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church gate. Here we are at St. Benedict's. They say Mr. Oriel is a beautiful preacher."
Indeed, the bells were tolling, the people were trooping into the handsome church, the carriages of the inhabitants of
the lordly quarter poured forth their pretty loads of devotees, in whose company Pen and his uncle, ending their edifying conversation, entered the fane. I do not know whether other people carry their worldly affairs to the church door. Arthur, who, from habitual reverence and feeling, was always more than respectful in a place of worship, thought of the incongruity of their talk, perhaps; whilst the old gentleman at his side was utterly unconscious of any such contrast. His hat was brushed: his wig was trim: his neckcloth was perfectly tied. He looked at every soul in the congregation, it is true: the bald heads and the bonnets, the flowers and the feathers: but so demurely, that he hardly lifted up his eyes from his book—from his book which he could not read without glasses. As for Pen's gravity, it was sorely put to the test when, upon looking by chance towards the seats where the servants were collected, he spied out, by the side of a demure gentleman in plush, Henry Foker, Esquire, who had discovered this place of devotion. Following the direction of Harry's eye, which strayed a good deal from his book, Pen found that it alighted upon a yellow bonnet and a pink one: and that these bonnets were on the heads of Lady Clavering and Blanche Amory. If Pen's uncle is not the only man who has talked about his worldly affairs up to the church door, is poor Harry Foker the only one who has brought his worldly love into the aisle?
When the congregation issued forth at the conclusion of the service, Foker was out amongst the first, but Pen came up with him presently, as he was hankering about the entrance which he was unwilling to leave, until my lady's barouche, with the bewigged coachman, had borne away its mistress and her daughter from their devotions.
When the two ladies came out, they found together the Pendennises, uncle and nephew, and Harry Foker, Esquire, sucking the crook of his stick, standing there in the sunshine. To see and to ask to eat were simultaneous with the goodnatured Begum, and she invited the three gentlemen to luncheon straightway.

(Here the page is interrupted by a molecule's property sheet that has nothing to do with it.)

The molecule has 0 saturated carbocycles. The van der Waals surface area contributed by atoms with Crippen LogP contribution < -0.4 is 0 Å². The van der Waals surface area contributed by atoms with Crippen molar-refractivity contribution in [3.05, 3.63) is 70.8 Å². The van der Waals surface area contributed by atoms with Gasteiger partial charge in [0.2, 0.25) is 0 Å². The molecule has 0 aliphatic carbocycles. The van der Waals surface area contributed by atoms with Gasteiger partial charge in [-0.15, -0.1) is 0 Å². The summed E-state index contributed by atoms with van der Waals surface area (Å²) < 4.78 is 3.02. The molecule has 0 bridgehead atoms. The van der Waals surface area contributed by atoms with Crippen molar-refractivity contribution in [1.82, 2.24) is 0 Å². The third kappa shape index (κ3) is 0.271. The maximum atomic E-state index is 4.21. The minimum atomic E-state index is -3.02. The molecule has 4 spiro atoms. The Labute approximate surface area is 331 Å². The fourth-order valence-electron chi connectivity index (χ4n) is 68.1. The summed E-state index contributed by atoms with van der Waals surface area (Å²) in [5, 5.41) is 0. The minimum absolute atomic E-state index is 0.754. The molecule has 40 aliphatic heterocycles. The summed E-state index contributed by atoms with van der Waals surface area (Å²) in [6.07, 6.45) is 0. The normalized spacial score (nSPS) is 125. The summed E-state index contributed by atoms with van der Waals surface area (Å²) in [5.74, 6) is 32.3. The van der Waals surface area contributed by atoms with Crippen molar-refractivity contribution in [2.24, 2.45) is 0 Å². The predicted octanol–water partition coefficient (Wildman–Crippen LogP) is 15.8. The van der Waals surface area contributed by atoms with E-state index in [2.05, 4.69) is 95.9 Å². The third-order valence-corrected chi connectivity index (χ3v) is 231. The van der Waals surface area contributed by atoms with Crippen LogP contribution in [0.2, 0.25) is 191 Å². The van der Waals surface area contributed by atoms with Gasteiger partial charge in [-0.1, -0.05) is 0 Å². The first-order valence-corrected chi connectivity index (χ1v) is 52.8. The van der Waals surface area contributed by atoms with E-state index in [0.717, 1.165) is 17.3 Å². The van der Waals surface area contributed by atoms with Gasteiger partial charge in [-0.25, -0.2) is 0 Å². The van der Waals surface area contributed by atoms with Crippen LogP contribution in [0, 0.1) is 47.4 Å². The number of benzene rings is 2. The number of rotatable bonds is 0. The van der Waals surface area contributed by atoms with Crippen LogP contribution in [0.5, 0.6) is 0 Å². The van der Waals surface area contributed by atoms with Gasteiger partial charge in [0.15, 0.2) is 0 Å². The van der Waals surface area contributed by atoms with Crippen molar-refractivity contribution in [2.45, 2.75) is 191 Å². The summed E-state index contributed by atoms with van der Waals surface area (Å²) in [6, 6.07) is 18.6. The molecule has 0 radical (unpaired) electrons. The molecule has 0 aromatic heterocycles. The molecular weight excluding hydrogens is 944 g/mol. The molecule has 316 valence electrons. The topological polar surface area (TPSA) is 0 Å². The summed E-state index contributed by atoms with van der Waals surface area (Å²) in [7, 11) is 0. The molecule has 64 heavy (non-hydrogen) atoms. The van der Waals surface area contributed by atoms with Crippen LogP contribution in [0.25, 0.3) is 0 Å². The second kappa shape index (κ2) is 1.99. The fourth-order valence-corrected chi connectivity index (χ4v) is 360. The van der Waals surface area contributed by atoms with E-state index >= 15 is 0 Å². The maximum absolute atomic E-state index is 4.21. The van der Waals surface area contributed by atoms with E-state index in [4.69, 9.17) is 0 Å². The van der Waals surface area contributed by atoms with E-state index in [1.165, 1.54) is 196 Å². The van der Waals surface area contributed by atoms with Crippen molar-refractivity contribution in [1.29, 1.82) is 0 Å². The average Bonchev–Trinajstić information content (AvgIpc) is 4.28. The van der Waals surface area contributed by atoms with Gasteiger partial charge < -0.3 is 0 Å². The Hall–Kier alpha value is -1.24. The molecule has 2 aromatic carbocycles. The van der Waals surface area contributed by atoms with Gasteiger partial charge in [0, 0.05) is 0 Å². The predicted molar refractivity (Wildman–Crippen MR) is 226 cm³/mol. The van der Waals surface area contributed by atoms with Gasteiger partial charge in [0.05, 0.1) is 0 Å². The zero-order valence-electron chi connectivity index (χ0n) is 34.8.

Blanche, too, was particularly gracious. "Oh! do come," she said to Arthur, "if you are not too great a man. I want so to talk to you about—but we musn't say what, here, you know. What would Mr. Oriel say?" And the young devotee jumped in^o the carriage after her mamma.—" I've read every word of it. It's adorable," she added, still addressing herself to Pen.
"I know who is," said Mr. Arthur, making rather a pert bow.
"What's the row about?" asked Mr. Foker, rather puzzled.
"I suppose Miss Clavering means 'Walter Lorraine,'" said the Major, looking knowing, and nodding at Pen.
"I suppose so, sir. There was a famous review in the Pall Mall this morning. It was Warrington's doing though, and I must not be too proud."
"A review in Pall Mall?—Walter Lorraine? What the doose do you mean?" Foker asked. "Walter Lorraine died of the measles, poor little beggar, when we were at Grey Friars. I remember his mother coming up."
"You are not a literary man, Foker," Pen said, laughing, and hooking his arm into his friend's. "You must know I have been writing a novel, and some of the papers have spoken very well of it. Perhaps you don't read the Sunday papers?"
"I read Bella Life regular, old boy," Mr. Foker answered: at which Pen laughed again, and the three gentlemen proceeded in great good humour to Lady Clavering's house.
The subject of the novel was resumed after luncheon by Miss Amory, who indeed loved poets and men of letters if she loved anything, and was sincerely an artist in feeling. "Some of the passages in the book made me cry, positively they did," she said.
Pen said, with some fatuity, "I am happy to think I have a part of vos larmes, Miss Blanche"—and the Major (who had not read more than six pages of Pen's book) put on his sanctified look, saying, "Yes, there are some passages quite affecting, mons'ous affecting: and"
"Oh, if it makes you cry,"—Lady Clavering declared she would not read it, "that she wouldn't."